Evaluated effects of water quality and microbial growth on contaminant removal
Reverse osmosis membranes and activated carbon filters demonstrated average PFAS removal efficiencies greater than 90 percent in a research study funded by the Water Quality Research Foundation. A full report on the research conducted by Dr. Zhi ‘George’ Zhou at Purdue University on the removal efficiencies of three PFAS chemicals with different carbon chain lengths by the POU technologies has been released. “Dr. Zhou’s research will help guide the water quality industry in developing cost-effective treatment devices and new ways of mitigating risks of emerging contaminants in drinking water,” said Rebecca Tallon of A.O. Smith, WQRF Research Task Force Chair.
POU systems, which treat drinking water closest to the point of consumption, provide many benefits to remove trace-level contaminants remaining in treated water. Although PFAS, manganese and Legionella pneumophila frequently occur in drinking water, limited studies have been done to evaluate removal of these emerging contaminants by POU technologies. To address the knowledge gap, Zhou investigated the removal efficiencies of three PFAS chemicals with different carbon chain lengths (PFOS, PFBS, and PFHxS), manganese, uranium and L. pneumophila by RO membranes and AC filters. Zhou also studied the effects of water quality and microbial growth on removal of these emerging contaminants.
Average PFAS removal efficiencies of greater than 90 percent were demonstrated for all POU devices tested. Among the three evaluated PFAS, higher removal efficiencies were observed in long-chain PFAS (carbon chain-length ≥ 6), while relatively low removal efficiencies were observed for short-chain PFBS. For removal efficiencies of the other emerging contaminants, visit the full report at WQRF.org/completed-studies.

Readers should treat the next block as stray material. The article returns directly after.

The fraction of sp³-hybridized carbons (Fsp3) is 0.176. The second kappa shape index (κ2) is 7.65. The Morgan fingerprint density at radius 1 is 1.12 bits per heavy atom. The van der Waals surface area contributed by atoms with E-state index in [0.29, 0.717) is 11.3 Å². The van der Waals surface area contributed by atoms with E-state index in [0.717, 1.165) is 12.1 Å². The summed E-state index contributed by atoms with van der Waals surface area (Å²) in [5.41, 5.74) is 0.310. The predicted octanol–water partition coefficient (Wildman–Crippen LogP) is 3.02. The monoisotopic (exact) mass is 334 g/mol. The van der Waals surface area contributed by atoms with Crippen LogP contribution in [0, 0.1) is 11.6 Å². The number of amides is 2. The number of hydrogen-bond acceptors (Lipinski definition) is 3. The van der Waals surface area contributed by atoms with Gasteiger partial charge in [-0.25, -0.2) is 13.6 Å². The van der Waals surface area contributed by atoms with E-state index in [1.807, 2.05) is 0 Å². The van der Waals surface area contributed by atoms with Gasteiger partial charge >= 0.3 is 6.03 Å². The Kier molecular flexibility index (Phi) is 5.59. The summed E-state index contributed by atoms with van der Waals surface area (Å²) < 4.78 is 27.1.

WQA warns of door-to-door water testing scams: Tests for water hardness do not reveal pollution or contamination
The Water Quality Association says homeowners should be aware of possible scams involving door-to-door salespersons who offer free water tests and then claim the water hardness tests instead show the water is unsafe to drink. A recent incident involves a homeowner in Titusville, FL, who said she was persuaded to buy an expensive water filtration system after such a test was conducted in her home.
“This test, which is called a precipitation test, measures the level of hardness in the drinking water and is very effective when used for that purpose. But it does not show pollution or indicate a health concern,” said WQA Technical Affairs Director Eric Yeggy. This test uses chemicals or electricity to cause the hardness minerals in the water to turn color, generally a very dark brown or blackish color, Yeggy explained. “If someone tries to convince you that [the dark color of the water] is a sign of pollution or dangerous chemicals in your water, then you’re dealing with someone who’s either unethical or does not know what they’re talking about,” said Yeggy. “This test is a very simple and reliable way to determine the level of hardness of your water.”
WQA recommends homeowners have their water tested by a water treatment professional or a certified lab. WQA members in your area who have agreed to abide by a strict Code of Ethics which forbids the use of unethical and misleading sales tactics can be found using WQA’s Find Water Treatment Providers tool. The Association offers other suggestions for finding reputable water treatment professionals on its website.
In addition, WQA recommends treatment products that have been tested and certified to industry standards. Consumers can visit WQA’s product certification listings to search WQA’s database of certified products.